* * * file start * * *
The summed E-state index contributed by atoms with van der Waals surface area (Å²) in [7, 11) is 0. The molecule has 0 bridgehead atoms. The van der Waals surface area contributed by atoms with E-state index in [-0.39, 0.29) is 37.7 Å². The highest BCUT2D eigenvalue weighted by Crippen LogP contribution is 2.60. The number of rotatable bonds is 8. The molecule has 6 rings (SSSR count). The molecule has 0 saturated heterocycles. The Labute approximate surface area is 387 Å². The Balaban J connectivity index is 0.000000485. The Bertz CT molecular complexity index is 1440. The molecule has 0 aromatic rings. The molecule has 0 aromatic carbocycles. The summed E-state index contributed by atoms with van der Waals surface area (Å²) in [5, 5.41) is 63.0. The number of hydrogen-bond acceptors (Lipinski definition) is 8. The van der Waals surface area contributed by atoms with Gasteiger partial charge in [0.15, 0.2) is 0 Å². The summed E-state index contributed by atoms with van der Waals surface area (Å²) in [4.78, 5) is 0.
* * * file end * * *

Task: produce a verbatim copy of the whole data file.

The summed E-state index contributed by atoms with van der Waals surface area (Å²) in [7, 11) is 0. The molecule has 0 bridgehead atoms. The van der Waals surface area contributed by atoms with E-state index in [-0.39, 0.29) is 37.7 Å². The highest BCUT2D eigenvalue weighted by Crippen LogP contribution is 2.60. The number of rotatable bonds is 8. The molecule has 6 rings (SSSR count). The molecule has 0 saturated heterocycles. The Labute approximate surface area is 387 Å². The Balaban J connectivity index is 0.000000485. The Bertz CT molecular complexity index is 1440. The molecule has 0 aromatic rings. The molecule has 0 aromatic carbocycles. The summed E-state index contributed by atoms with van der Waals surface area (Å²) in [5, 5.41) is 63.0. The number of hydrogen-bond acceptors (Lipinski definition) is 8. The van der Waals surface area contributed by atoms with Gasteiger partial charge in [0.15, 0.2) is 0 Å². The summed E-state index contributed by atoms with van der Waals surface area (Å²) in [4.78, 5) is 0.